When a friend and former classmate shared the Facebook post, I blinked a few times to verify that I hadn't misread his post. Then, as her name stood out, I blinked a few times more, rummaging through my head to attach a face to the name, because the face that came to mind didn't correlate with what I was reading.
My friend and I had graduated a few years back, and the woman he'd written about in his post was a part of our class. As members of the advertising/public relations program in our college, we were a tight-knit family, so any name deriving from that group sounds familiar to most, if not all, of us.
Yet, for a couple of minutes, I was bewildered.
According to my friend, this former classmate of ours had committed suicide. But I'd been around her, I had listened to her as she enthusiastically and confidently shared her class projects with the rest of us. She was beautiful, outgoing, motivated. She was ambitious, she had goals, she couldn't have taken her own life. It just didn't make sense.
Her death tugged at my heart, and the stream of questions flourished: What could've tormented her so much that death felt like her only option? Was there anything I could've done while we were in school? Were there ever any signs? What are the signs? These were the questions scurrying through my mind, and I could tell I wasn't alone. My former classmates were as much in shock as I was. They'd caught glimpses of the woman I too had perceived. Her life had undoubtedly come to an end much too soon, and it sparked something inside of us.
The friend who'd written the post sharing the news wrote about the pressures society places on us, causing us to base our happiness on material things and accomplishments, but who's there for us when we're having a bad day? And is it not okay to reveal, even to our bosses, that we're having a bad day? Why is it that we live in a world where emotion -- though insanely hard to share -- is viewed as a weakness, as opposed to a strength? Does it not take a great deal of courage to let out the truth, especially when the truth is undesirable?
According to the American Foundation for Suicide Prevention, in 2013, in the U.S., 41,149 suicides occurred. That year, every 12.8 minutes, someone took his or her own life.
These thoughts caused my heart to sink even further, because this classmate's death hit close to home. Days prior to this, I had met up with my 16-year-old cousin. We've only just begun to get closer, and as she spoke, I could tell that whether she was willing to admit it to herself or not, she was battling depression. "People ask me why I'm sad, and sometimes I don't know why," she confessed.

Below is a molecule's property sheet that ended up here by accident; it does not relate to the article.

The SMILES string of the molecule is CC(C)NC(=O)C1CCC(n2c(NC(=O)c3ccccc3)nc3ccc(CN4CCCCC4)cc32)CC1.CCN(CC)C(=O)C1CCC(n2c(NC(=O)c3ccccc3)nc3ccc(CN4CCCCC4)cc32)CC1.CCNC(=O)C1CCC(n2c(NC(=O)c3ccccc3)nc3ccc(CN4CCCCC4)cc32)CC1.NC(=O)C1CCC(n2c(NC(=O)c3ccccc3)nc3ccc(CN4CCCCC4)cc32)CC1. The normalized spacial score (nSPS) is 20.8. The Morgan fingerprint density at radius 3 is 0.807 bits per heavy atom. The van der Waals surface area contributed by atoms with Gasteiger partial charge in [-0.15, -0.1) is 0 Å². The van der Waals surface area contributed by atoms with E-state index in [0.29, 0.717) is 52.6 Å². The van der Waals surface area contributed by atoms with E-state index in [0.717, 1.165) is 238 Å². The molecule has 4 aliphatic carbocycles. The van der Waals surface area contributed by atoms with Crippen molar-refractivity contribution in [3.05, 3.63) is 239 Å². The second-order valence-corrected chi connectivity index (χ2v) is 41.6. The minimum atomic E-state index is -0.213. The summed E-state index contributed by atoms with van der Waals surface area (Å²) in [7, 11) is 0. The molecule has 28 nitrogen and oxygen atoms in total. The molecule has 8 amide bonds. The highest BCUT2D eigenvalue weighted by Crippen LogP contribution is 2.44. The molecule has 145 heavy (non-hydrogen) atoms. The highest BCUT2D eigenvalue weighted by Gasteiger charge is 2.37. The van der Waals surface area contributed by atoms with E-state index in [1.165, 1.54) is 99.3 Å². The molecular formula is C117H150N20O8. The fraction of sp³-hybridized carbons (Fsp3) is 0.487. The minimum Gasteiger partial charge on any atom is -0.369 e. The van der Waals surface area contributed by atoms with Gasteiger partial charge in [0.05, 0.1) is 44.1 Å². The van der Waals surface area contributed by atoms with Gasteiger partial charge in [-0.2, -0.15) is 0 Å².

"That's because people don't understand that things don't always have clear explanations. They just are," I retorted.
Still, despite having said these words, I'm having a hard time with the fact that a classmate I saw day in and day out is now gone... and none of us, despite being around her so frequently, were able to prevent it.
So, after hearing the news about my former classmate, I texted the very cousin whom I'd spoken to about depression not too long ago. I told her that I love her, because I do, but also because I know she doesn't hear it often enough. I told her that I'm here for her should she ever feel like she needs to talk. I said these words because I care, but also because losing a classmate made me realize that depression, like any other illness, does not discriminate. It does not care about gender, age, race, or economical position. It doesn't care that you've got a whole life ahead of you, that you've got big dreams, or that you're surrounded by people who truly love you. It blinds you in a blanket of hopelessness that you can't seem to get out of, and for some, that is the case.
I could sit here and contemplate the details that led to my classmate's death, but the painful truth is that a life was lost, a valuable life, and had we, as a class, as a tight-knit family, listened closely, maybe, just maybe we could've caught the signs. Maybe we could've said the right words at the right time, words as simple and concise as, "How are you feeling today?" and "You matter" because regardless of how you're feeling and what you're going through, you matter. You matter.
If you -- or someone you know -- need help, please call 1-800-273-8255 for the National Suicide Prevention Lifeline. If you are outside of the U.S., please visit the International Association for Suicide Prevention for a database of international resources.